The Economic Cost of Civic Inequality, Social Anxiety, and Personal Vulnerability

AP Photo/Andrew Harnik

It’s been a hard week for me.

One of my best friends in the world – a man that helped save my life from the periphery and repetitive gloom – lost a kidney and might be facing cancer at age 51. And he’s a man that has one of the cleanest lifestyles I have ever witnessed in all aspects of life, from prayer and diet to language and manner towards the world.

I’ve lost an aunt. Now, it’s just my dad – the 12th of 12 siblings.

I have seen or heard of more former classmates of mine passing away from COVID and cancer, from self-inflicted mortal wounds and hard-to-believe inflictions.

I am reading on the news regularly about the high-profile reports of Black men going through hardships and final encounters with the police. Again, I view the dichotomy of Dylan Roof and Kyle Rittenhouse nationally with the stories of Laquan McDonald and Adam Toledo just in Chicago. I watch protests from Pittsburgh to Portland once again playing out, with anger blurring the vision of peace for all and social media bitterness masquerading as thought leadership for a generation now.

We continue to see schools struggle to open due to political posturing. We wonder if the tolls of this past year with COVID and this past decade with race relations will ever recede to a better place in America for a united nation once again. We hear that we have more in common than we do that differs, and yet our politics, policies, economics, healthcare, employment, and education all have stark racial lenses through which we take it all in.

There is a cost to all this that we continue to ignore as we toil on with our daily rounds of shock and awe in 280 characters and cute internet memes. Just as I mentioned many years ago about the cost of domestic violence as a hidden tax for our businesses, a daunting toll on our police force, and an emotional burden across all levels of socioeconomics in our society, there is an increasingly apparent tax we all carry through the scourge of racial misunderstanding, cultural disjointedness, and/or outright racism – systemic or otherwise.

Whether we want to address these entrenched disparities as a national crisis or as a societal irritant matter more than most of us care to admit. The playing out of another generation of Black men seeing their quality of life and life expectancy continue to lag some five years behind other men in America has a dragging impact on our national economy. The inability to address this so that more Black doctors, more Black entrepreneurs, and more Black political leaders with vision that is political prudent and ideologically pragmatic is more than just a national embarrassment akin to a modern-day congressional “Angelo-Saxon” caucus that is shaded in ignorance and shallowness; it is an unpatriotic choice that embraces the notion that America will always be less than its fullest potential and somewhat hollow in its deepest promises.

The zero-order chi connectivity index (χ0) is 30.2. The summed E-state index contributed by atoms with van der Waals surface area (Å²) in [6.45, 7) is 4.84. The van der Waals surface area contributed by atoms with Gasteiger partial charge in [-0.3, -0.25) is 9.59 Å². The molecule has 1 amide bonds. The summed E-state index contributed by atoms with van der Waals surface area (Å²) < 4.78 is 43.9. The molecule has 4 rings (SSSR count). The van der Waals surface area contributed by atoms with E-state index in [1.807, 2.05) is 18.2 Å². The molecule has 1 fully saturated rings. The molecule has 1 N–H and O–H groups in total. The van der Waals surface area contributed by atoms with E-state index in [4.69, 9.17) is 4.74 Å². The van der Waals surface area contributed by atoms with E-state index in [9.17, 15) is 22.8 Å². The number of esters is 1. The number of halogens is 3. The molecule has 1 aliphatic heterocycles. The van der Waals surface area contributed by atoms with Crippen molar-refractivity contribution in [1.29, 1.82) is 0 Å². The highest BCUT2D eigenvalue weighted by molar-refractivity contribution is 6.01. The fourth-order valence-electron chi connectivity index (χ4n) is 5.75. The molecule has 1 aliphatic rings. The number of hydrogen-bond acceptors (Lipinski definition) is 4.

There is a trauma experienced whenever death and despair are prematurely and disproportionately beating at one’s door. Yet, despite jaded news reports and statements from the DGCA (i.e., Doltish Grifters and Charlatans of America), this pain is due to much more than just Black folks rioting over police misconduct, Black-on-Black crime, and Black fatherlessness in America. And, further still, this pain is felt by more than just Black people that vote Democrat. The trauma, frustration, and hopelessness playing out in these continuing divisive times on the issue of race and socioeconomics in America – from education and employment to voting rights and basic civic equality – burdens the nation on the geoeconomics stage as China continues to catch up economically with 18% gains and the like. Our proud yet exhausted military continues to struggle with recruitment and retainment, only made worse with the image of a Black soldier being pepper-sprayed in yet another “Driving While Black” experience. The mistrust in civic institutions leads to corrosive policies that include overreaching in election laws on the right and court-packing proposals on the left. Americans are still considering the trade-off of staying at home to receive more COVID-related benefits versus re-engaging the American Dream of climbing the ladder of success, even as we remain millions of jobs underwater from 2020’s devastation. Schools that disproportionately serve Black- and Brown-skinned underprivileged children remain under attack from the academic establishment despite the establishment’s comforts of well-paying jobs, billions of federal dollars of support, and the enjoyment of middle-class communities.

The pain expressed by African-Americans throughout this era has a cost to all of us, regardless of the perceptions. The inequalities highlighted throughout varying aspects of society recede the city down the hillside as our foundation shifts more each day. My personal vulnerability as I watch the dichotomy of American life play out in my life is a mirror to the growing vulnerability that America is saddled with domestically and internationally.

There is a cost to inactivity, wrong activity, and misguided activity. Once again – just as we did in the 1860s and 1960s – we must decide what price we will pay and what we will secure for the sake of a more perfect union…or even if we choose to be more perfect or unified anymore at all.